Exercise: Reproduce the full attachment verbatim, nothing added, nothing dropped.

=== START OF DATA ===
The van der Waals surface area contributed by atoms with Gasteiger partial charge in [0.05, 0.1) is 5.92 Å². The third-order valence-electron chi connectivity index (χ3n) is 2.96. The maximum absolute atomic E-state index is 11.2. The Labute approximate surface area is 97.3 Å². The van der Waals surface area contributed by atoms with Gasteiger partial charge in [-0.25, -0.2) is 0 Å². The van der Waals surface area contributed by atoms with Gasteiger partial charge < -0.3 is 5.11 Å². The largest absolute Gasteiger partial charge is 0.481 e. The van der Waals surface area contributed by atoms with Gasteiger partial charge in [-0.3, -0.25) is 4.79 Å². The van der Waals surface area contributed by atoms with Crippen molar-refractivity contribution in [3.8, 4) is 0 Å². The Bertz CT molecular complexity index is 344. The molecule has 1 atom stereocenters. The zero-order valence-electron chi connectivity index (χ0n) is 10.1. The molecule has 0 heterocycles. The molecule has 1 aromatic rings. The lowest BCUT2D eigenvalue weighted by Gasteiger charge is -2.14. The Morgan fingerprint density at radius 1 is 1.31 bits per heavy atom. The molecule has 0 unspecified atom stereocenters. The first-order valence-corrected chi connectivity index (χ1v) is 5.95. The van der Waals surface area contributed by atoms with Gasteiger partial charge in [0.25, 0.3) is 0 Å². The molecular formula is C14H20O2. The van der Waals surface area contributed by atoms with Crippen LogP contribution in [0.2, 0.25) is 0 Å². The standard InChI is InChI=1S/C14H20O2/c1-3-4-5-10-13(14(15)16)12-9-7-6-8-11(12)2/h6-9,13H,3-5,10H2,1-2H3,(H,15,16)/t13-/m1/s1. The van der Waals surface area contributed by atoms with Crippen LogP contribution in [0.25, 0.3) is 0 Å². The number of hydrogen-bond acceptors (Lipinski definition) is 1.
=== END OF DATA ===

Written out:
The van der Waals surface area contributed by atoms with Gasteiger partial charge in [0.05, 0.1) is 5.92 Å². The third-order valence-electron chi connectivity index (χ3n) is 2.96. The maximum absolute atomic E-state index is 11.2. The Labute approximate surface area is 97.3 Å². The van der Waals surface area contributed by atoms with Gasteiger partial charge in [-0.25, -0.2) is 0 Å². The van der Waals surface area contributed by atoms with Gasteiger partial charge < -0.3 is 5.11 Å². The largest absolute Gasteiger partial charge is 0.481 e. The van der Waals surface area contributed by atoms with Gasteiger partial charge in [-0.3, -0.25) is 4.79 Å². The van der Waals surface area contributed by atoms with Crippen molar-refractivity contribution in [3.8, 4) is 0 Å². The Bertz CT molecular complexity index is 344. The molecule has 1 atom stereocenters. The zero-order valence-electron chi connectivity index (χ0n) is 10.1. The molecule has 0 heterocycles. The molecule has 1 aromatic rings. The lowest BCUT2D eigenvalue weighted by Gasteiger charge is -2.14. The Morgan fingerprint density at radius 1 is 1.31 bits per heavy atom. The molecule has 0 unspecified atom stereocenters. The first-order valence-corrected chi connectivity index (χ1v) is 5.95. The van der Waals surface area contributed by atoms with Gasteiger partial charge in [0.25, 0.3) is 0 Å². The molecular formula is C14H20O2. The van der Waals surface area contributed by atoms with Crippen LogP contribution in [0.2, 0.25) is 0 Å². The standard InChI is InChI=1S/C14H20O2/c1-3-4-5-10-13(14(15)16)12-9-7-6-8-11(12)2/h6-9,13H,3-5,10H2,1-2H3,(H,15,16)/t13-/m1/s1. The van der Waals surface area contributed by atoms with Crippen LogP contribution in [0.25, 0.3) is 0 Å². The number of hydrogen-bond acceptors (Lipinski definition) is 1.